Thoughts on food

15 Apr

As I put on my black clothes and prepare myself for another day serving people overpriced plates of fancy food, I can’t help but think back on some of the experiences I’ve had with food in my travels.  We are so privileged to be able to look at menus and choose what kind of food we want to eat.

The hanger steak usually comes medium rare sir, is that all right?  I find myself asking this daily at the bistro.  And as they ponder the exact temperature they prefer their choice cut of meat to be cooked to, I wait patiently, order pad in hand, and remember watching the Burmese refugees I taught squeal with glee when they managed to kill this choice cut of meat above and bring it back for dinner.  Meat was such a rarity and privilege at the camp that  killing a rat in the rice paddy was a feat worthy of a celebratory feast.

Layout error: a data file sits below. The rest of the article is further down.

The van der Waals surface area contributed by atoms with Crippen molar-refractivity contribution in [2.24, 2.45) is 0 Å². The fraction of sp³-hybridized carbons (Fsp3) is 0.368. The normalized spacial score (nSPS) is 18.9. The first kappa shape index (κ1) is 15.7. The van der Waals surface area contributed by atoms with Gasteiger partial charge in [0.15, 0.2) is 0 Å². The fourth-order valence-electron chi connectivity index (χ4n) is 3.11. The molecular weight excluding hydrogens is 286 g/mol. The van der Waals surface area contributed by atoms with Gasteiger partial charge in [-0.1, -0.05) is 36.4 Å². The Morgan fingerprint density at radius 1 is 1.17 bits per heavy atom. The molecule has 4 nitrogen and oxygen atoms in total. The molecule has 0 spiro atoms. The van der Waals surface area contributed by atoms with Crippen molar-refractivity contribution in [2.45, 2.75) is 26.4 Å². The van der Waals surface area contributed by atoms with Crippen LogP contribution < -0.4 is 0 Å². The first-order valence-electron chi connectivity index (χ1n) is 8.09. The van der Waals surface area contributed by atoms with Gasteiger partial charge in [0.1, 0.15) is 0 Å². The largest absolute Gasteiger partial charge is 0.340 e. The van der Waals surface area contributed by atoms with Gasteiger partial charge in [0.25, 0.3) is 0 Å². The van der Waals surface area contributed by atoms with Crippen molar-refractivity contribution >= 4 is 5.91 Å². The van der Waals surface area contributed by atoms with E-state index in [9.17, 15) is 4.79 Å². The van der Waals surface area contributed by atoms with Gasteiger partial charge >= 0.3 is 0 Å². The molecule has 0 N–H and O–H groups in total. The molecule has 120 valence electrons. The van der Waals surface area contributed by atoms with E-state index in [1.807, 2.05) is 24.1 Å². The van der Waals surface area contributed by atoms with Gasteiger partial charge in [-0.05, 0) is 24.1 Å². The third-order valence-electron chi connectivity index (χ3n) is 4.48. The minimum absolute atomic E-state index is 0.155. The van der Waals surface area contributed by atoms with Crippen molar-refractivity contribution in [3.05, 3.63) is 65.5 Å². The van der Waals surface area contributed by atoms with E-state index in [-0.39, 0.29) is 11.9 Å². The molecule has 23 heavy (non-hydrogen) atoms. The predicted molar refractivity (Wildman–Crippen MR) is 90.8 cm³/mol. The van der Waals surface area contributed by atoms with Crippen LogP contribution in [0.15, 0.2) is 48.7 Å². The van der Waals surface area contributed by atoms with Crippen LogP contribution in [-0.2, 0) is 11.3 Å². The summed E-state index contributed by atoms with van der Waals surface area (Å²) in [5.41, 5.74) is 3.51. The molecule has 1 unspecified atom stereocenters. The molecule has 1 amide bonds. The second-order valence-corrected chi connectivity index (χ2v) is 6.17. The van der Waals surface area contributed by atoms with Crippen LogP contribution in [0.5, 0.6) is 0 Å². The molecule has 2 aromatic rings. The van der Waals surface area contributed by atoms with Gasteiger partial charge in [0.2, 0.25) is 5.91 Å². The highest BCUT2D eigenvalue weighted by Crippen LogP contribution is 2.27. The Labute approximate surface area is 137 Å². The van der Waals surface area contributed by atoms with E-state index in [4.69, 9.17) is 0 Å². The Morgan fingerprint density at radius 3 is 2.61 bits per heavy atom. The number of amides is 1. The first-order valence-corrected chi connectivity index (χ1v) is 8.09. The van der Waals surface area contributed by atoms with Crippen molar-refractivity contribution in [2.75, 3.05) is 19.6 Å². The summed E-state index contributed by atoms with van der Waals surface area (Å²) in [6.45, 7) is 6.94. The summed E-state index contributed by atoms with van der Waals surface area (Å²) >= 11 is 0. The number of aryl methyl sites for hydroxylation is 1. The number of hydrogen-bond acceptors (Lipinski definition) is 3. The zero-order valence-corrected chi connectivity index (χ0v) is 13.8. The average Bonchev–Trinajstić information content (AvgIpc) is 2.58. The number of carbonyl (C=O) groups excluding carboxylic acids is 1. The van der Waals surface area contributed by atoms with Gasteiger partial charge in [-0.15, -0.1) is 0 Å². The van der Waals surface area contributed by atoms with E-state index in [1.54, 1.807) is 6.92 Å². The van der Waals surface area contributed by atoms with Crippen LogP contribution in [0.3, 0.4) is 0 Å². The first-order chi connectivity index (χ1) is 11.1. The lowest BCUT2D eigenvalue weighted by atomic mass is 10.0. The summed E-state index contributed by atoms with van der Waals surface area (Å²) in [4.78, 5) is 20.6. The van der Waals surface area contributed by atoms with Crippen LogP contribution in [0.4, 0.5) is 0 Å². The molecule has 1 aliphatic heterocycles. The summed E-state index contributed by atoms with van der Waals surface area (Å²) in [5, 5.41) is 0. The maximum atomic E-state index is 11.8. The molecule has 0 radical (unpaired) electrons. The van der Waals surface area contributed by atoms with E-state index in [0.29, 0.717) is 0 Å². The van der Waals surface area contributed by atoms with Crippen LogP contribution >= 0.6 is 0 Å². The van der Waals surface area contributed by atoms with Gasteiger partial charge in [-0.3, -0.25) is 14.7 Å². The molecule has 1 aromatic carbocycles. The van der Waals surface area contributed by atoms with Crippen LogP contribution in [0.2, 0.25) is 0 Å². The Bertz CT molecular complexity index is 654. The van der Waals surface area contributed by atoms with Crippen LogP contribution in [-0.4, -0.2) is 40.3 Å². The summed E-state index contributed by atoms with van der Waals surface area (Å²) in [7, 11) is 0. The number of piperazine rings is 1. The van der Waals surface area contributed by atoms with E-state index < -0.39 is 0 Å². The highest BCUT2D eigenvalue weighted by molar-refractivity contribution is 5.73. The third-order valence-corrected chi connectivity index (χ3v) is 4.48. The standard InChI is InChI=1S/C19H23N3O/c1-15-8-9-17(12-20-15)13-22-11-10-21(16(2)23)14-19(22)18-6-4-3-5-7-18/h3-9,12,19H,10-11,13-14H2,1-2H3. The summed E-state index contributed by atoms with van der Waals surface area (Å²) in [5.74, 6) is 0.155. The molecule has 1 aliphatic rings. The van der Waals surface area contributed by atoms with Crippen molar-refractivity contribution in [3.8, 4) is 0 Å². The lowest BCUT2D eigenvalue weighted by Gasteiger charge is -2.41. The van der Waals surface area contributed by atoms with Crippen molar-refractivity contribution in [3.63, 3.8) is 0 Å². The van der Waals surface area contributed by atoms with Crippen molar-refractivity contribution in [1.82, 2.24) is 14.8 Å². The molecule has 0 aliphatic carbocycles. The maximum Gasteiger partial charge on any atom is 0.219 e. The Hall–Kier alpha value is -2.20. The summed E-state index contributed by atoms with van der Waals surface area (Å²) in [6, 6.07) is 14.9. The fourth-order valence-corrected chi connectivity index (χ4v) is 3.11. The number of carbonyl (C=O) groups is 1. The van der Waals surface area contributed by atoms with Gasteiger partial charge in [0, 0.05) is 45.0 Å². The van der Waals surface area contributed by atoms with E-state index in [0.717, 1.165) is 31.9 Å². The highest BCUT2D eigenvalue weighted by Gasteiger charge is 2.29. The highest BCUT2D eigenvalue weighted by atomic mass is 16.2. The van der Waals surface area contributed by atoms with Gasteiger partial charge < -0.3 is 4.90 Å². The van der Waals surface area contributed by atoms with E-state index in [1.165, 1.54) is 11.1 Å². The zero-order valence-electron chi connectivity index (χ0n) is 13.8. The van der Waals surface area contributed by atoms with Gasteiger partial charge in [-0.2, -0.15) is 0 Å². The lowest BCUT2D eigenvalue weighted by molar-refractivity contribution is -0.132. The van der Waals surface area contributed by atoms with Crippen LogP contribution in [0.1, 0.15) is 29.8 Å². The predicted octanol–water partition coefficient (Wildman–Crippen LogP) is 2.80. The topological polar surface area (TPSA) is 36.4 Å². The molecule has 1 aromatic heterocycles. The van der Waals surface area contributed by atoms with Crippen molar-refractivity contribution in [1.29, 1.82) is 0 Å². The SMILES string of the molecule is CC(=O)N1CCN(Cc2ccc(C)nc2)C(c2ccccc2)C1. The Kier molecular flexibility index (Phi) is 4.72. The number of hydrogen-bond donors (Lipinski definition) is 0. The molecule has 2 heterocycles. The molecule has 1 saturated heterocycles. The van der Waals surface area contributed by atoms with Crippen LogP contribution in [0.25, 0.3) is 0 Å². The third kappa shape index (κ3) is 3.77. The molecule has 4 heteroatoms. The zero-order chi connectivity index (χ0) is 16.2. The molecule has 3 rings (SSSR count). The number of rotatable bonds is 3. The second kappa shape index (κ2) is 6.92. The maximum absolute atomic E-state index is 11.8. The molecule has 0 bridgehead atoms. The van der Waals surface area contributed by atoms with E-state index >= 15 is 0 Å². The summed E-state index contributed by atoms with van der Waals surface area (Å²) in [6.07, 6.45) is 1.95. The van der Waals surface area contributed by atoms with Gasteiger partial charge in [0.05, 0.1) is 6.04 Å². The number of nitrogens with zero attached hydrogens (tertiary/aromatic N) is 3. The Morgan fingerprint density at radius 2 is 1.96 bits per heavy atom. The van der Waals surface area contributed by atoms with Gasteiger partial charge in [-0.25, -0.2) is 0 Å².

In my country, we don’t eat heads, tails, intestines, or feet, but in so many countries of the world these animal parts are relished and consumed with such a voracity that Mexico, for example, actually imports pig heads from the US.  When I think of how much food is wasted in this country, I often cringe.  Working at a fancy bistro where I am constantly scraping entire steaks or slabs of meat off plates, I sometimes want to cry when I remember watching how carefully the girls in the Burmese refugee camp rationed out one whole chicken among 40 students the day I bought it for us in a nearby town.  Living in America is strange, surreal, and sometimes it actually terrifies me.  But I have to keep reminding myself, over and over again, just how blessed I am to be able to call this great nation home.  In just one day of waiting tables, I make enough money to live for a month or two in most of the countries in the world.


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